We don’t have much information about the identity of artists in antiquity, and even less for women. Generally, arts and crafts are assumed to have been a mostly male profession. However, there are snippets of evidence that make it clear that women actively participated in the visual arts as well. So, in honor of International Women’s Day, here is a brief rundown on what we know about women painters, starting with two images from the walls of Pompeii:
The image above is a central panel from the House of the Surgeon (so named because of the large number of metal surgical implements excavated there), removed from a wall in a large room off the garden. Here, a young woman is painting an image of a herm of Dionysos (a type of statue), which sits before her. Cupid holds up the artwork while she gazes at her subject, simultaneously mixing some paint.
The second image is also a central panel decorating a wall, this time a cubiculum (private room or bedroom) in a house in insula 14, region VI, known as the Casa della Imperatrice di Russia:
The woman holds a palette in her left hand while putting the finishing touches on a painting with her right hand. The painting she is working on depicts a woman with elaborate drapery - perhaps it is a portrait of the woman sitting behind the painter, looking on with keen interest?
Both images, which date roughly to ca. 50 - 79 CE, are idealized. The elegant dress, well-coiffed hair, and fine furniture signal the high status of the women; painting is here shown as an aristocratic or leisure activity, although we know from other sources that being a working artist was not a high-status occupation.
Besides these visual representations, we also hear about successful women painters in some of the literary sources of the time. Pliny the Elder (writing 1st century CE), from whom we know much about ancient art, tells us about multiple female painters: Timaretes, Irene, Aristaretus, and Iaia. (Pliny, Natural History 35.147-8). All were known for their portraits, and Iaia (ca. 100 BCE)) is singled out explicitly by Pliny: "no one's hand was faster, and her artistic skill was such that in prices she obtained, she far outdid the most celebrated painters of the same age, Sopolis and Dionysius". Then, like now, the price art fetches in the marketplace is an indicator of worth.
We hear of another successful painter, Helena of Egypt (ca. 300 BCE), who painted a different type of subject: battles. Photius, a writer in Constantinople in the 9th century CE, tells us in his Bibliotheka (encyclopedia) that Helena painted the Battle of Issos, a famous battle fought between the armies of Alexander the Great and Darius III in what is now southeast Turkey (Photius, Bibliotheca, 190.149b29-33). Likely the painting was commissioned by Ptolemy I, who was regent/king of Egypt at the time, and was also one of Alexander's closest lieutenant's and participated in the battle.
Unfortunately, none of these paintings survive. However, we may see the influence of Helena's Battle of Issos in a later work: the famous Alexander Mosaic:
The mosaic, which adorns the X of the House of the Faun, depicts Alexander the Great and Darius standing off at a frustrating moment: Alexander has already thrust his spear into another Persian, while Darius has already used up his arrows; Darius' chariot driver is in the process of whisking him away. The mosaic is believed to depict the Battle of Issus and (based on the style and color scheme) to be a copy of (or at least inspired by) a painting from the late 4th century BCE. Many scholars identify the now-lost prototype as having been done by Philoxenos of Eretria (a male painter whom Pliny says painted one of Alexander's battles for Cassander, one of Alexander's other generals). However, as noted by Olga Palagia (2018, 180), the themes of the other mosaics in the House of the Faun carry Egyptian motifs and Nilotic scenes:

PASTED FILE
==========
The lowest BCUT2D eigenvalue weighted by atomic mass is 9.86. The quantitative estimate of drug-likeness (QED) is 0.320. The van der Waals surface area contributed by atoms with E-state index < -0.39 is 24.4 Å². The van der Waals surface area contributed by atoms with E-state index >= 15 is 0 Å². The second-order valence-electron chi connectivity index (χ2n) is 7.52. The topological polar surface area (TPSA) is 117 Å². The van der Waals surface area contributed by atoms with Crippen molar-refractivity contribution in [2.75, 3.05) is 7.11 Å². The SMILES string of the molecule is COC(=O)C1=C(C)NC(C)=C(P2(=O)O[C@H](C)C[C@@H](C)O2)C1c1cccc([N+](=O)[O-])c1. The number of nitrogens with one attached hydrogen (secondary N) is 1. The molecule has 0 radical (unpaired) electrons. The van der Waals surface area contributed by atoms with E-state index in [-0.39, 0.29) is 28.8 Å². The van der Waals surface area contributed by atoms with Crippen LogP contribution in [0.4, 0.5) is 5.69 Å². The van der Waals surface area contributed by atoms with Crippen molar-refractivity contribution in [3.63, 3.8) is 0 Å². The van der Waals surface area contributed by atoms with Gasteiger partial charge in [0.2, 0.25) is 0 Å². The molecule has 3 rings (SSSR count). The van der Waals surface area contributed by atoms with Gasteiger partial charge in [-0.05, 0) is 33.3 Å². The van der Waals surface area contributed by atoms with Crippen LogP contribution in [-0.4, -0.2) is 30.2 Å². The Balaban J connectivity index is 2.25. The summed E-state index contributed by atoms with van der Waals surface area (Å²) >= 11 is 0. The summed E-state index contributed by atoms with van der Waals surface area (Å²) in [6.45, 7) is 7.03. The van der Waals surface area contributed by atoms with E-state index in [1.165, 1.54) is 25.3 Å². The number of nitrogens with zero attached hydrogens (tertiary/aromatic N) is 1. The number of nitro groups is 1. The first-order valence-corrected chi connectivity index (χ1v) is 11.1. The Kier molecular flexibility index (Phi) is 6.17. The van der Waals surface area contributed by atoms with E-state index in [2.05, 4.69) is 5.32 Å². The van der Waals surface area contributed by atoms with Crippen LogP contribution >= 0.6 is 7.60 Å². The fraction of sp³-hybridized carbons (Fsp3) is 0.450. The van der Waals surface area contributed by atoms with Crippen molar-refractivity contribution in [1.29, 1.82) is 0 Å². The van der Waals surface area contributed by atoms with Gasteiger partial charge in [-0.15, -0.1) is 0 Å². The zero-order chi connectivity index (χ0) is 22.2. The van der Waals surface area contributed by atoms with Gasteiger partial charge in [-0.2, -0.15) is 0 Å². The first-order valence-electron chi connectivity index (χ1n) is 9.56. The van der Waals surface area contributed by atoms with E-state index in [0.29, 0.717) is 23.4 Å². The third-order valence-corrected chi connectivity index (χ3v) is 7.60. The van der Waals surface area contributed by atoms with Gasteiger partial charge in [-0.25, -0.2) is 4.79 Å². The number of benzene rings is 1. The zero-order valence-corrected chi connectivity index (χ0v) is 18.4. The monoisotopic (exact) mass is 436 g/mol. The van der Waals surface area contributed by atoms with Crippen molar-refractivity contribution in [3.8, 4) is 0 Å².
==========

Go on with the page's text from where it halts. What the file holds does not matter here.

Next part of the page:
Clearly the designer of the decorative program for this house was looking at imagery from Egypt, which then points to Helena and her Battle of Issus.
So do these women represent a larger class of female artists that are missing from the sources, who have remained mostly anonymous? Or are they the exception in a field that was male-dominated? Something that emerges from the limited sources is that most of the female artists mentioned had fathers who were artists. Likely such women grew up in their father's studio and learned the family trade. Did these women continue to work as professional artists? Or did painting remain a hobby that had to take second priority to the more traditional duties of women? It is difficult to know, but the evidence above shows that women did make an impact in the area of painting in the Greco-Roman world.
Natalie Kampen, "Hellenistic Artists: Female", Archeologia Classica 27(1): 9-17. (1973)
Olga Palagia, "Alexander's Battles Against Persians in the Art of the Successors", in Ancient Historiography on War and Empire, ed. by T. Howe, S. Müller, and R. Stoneman. (2016)
Rainer Vollkommer, "Greek and Roman Artists", in Oxford Handbook of Greek and Roman Art and Architecture, ed. by Clemente Marconi (2014). ***See pp 124-25 for female artists***